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Media report body could be missing Tipos lawyer

ACCORDING to local media, a body found in bushes near Jabloňovce is that of lawyer Roman Ožvold, who until last year worked as the chairman of the supervisory board of Slovakia's Tipos national lottery company. The village is nearby Žemberovce where the last signal of Ožvold’s mobile phone was registered, the Sme daily reported on June 29. Slovak police have not officially confirmed the identity of the body.

ACCORDING to local media, a body found in bushes near Jabloňovce is that of lawyer Roman Ožvold, who until last year worked as the chairman of the supervisory board of Slovakia's Tipos national lottery company. The village is nearby Žemberovce where the last signal of Ožvold’s mobile phone was registered, the Sme daily reported on June 29. Slovak police have not officially confirmed the identity of the body.

In 2008 Ožvold negotiated with the Cyprus-based Lemikon company, along with Milan Kapusta, the CEO of Tipos, to settle claims regarding the lottery company’s alleged illegal use of know-how belonging to the Czech lottery company Športka.

Lemikon had bought Športka’s rights in the lawsuit, which remains before the courts, in 2008. Former finance minister Ján Počiatek said the discovery of the body was disturbing because Ožvold was his friend and he had nominated him for the Tipos post. But Ožvold represented many companies and was not the key person in Tipos, Počiatek told Sme.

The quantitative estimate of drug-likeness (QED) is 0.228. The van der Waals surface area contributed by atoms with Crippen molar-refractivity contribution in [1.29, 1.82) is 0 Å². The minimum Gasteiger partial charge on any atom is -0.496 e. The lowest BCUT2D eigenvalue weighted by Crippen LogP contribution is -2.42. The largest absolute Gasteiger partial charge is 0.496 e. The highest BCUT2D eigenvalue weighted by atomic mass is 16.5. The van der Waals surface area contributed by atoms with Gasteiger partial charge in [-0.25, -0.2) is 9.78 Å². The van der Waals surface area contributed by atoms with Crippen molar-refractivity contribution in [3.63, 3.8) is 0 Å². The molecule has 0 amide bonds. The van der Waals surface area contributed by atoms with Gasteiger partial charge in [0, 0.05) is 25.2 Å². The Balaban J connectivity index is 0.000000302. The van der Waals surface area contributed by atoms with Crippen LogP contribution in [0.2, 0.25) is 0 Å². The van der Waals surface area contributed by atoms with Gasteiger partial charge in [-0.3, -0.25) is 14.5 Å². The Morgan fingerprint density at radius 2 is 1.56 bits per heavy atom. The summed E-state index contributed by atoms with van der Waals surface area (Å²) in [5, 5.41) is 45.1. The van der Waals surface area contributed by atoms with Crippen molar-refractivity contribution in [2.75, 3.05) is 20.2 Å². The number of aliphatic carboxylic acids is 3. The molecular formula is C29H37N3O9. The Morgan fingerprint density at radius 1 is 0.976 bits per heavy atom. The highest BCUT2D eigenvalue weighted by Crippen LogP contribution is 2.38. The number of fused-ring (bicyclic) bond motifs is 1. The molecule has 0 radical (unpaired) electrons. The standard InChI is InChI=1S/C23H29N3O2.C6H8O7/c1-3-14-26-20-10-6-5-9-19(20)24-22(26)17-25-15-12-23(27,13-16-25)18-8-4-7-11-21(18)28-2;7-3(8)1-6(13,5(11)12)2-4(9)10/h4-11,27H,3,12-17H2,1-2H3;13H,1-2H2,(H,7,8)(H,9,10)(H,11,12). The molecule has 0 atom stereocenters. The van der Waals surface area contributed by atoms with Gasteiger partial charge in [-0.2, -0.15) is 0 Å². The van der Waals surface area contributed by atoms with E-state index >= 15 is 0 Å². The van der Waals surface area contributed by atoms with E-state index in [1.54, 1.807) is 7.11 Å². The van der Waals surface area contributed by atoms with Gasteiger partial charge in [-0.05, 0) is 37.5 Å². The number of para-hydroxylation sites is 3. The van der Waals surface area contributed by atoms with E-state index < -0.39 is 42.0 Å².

Ernest Valko, another lawyer involved in the Lemikon-Tipos lawsuit, was found shot dead in his home in November 2010. Interior Minister Daniel Lipšic said it would be premature to speculate about whether the cases are intertwined, motives or the course of events as this could threaten the ongoing investigations, Sme reported.

“Speculating today on what happened and about potential motives would not only be preliminary but also would threaten the investigation,” Lipšic said at a press conference. “I understand that media will speculate and link perhaps even things that are not directly related, which is their job, but it would be irresponsible if we start speculating about it.”

The lawsuit against Tipos

The legal dispute involving Tipos began in January 2000 when Športka, a Czech lottery company, sued Slovakia's state-owned lottery firm over what it called unauthorised use of lottery trademarks as well as technical know-how. The companies also litigated the issue of appropriated business practices and lost profit to Športka, with the Czech firm suing Tipos for Sk300 million.

A Cyprus-based firm, Lemikon Limited, which is associated with businessman Radovan Vitek, purchased Športka’s legal claim against Tipos in October 2008. That same year Tipos paid roughly €16 million to Lemikon’s account. Last year, the Slovak Supreme Court ordered Tipos to pay more than €14 million for the unauthorised use of trademarks. Tipos now has said that it expects Lemikon to return around €1.9 million as the payment made in 2008 was that much more than the damages awarded by the Supreme Court.

The part of the lawsuit concerning unauthorised use of know-how was returned to the Regional Court in Bratislava by the Supreme Court because of recently-uncovered contractual documents between Tipos and Športka.

According to Sme, Tipos had paid a significant amount to Športka for the use of its know-how and had contracts to prove this. Between 1993 and 1995, when the contracts expired, Tipos reportedly had paid almost Sk286 million to Športka. In 2000 when Športka sued Tipos, it demanded an additional Sk265 million for the alleged unauthorised use of know-how.

Lemikon’s attorney, Tomáš Rybář, conceded to Sme that the new facts could “theoretically” change the basis of the continuing lawsuit.

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